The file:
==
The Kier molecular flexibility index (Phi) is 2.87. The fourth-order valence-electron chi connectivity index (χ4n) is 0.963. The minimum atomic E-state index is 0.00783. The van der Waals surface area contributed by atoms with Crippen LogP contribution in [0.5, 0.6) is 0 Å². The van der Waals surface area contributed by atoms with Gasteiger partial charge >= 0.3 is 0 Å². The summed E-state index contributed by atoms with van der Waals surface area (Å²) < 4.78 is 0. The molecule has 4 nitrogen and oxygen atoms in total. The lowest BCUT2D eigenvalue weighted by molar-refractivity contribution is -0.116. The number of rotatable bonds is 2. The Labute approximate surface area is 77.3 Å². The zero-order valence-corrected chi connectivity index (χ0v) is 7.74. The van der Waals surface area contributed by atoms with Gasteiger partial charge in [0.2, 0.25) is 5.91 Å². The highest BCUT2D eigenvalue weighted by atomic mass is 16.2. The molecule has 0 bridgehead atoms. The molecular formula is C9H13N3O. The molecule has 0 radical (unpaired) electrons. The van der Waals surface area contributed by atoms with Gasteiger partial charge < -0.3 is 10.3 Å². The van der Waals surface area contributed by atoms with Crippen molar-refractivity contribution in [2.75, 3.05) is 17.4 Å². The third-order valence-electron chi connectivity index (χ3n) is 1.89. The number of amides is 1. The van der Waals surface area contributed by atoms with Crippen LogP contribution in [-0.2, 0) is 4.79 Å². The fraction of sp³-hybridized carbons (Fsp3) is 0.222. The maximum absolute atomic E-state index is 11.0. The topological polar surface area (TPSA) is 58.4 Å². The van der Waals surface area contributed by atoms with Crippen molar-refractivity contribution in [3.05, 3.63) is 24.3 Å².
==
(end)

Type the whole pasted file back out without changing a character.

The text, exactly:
The Kier molecular flexibility index (Phi) is 2.87. The fourth-order valence-electron chi connectivity index (χ4n) is 0.963. The minimum atomic E-state index is 0.00783. The van der Waals surface area contributed by atoms with Crippen LogP contribution in [0.5, 0.6) is 0 Å². The van der Waals surface area contributed by atoms with Gasteiger partial charge >= 0.3 is 0 Å². The summed E-state index contributed by atoms with van der Waals surface area (Å²) < 4.78 is 0. The molecule has 4 nitrogen and oxygen atoms in total. The lowest BCUT2D eigenvalue weighted by molar-refractivity contribution is -0.116. The number of rotatable bonds is 2. The Labute approximate surface area is 77.3 Å². The zero-order valence-corrected chi connectivity index (χ0v) is 7.74. The van der Waals surface area contributed by atoms with Gasteiger partial charge in [0.2, 0.25) is 5.91 Å². The highest BCUT2D eigenvalue weighted by atomic mass is 16.2. The molecule has 0 bridgehead atoms. The molecular formula is C9H13N3O. The molecule has 0 radical (unpaired) electrons. The van der Waals surface area contributed by atoms with Gasteiger partial charge < -0.3 is 10.3 Å². The van der Waals surface area contributed by atoms with Crippen molar-refractivity contribution in [2.75, 3.05) is 17.4 Å². The third-order valence-electron chi connectivity index (χ3n) is 1.89. The number of amides is 1. The van der Waals surface area contributed by atoms with Crippen LogP contribution in [-0.2, 0) is 4.79 Å². The fraction of sp³-hybridized carbons (Fsp3) is 0.222. The maximum absolute atomic E-state index is 11.0. The topological polar surface area (TPSA) is 58.4 Å². The van der Waals surface area contributed by atoms with Crippen molar-refractivity contribution in [3.05, 3.63) is 24.3 Å².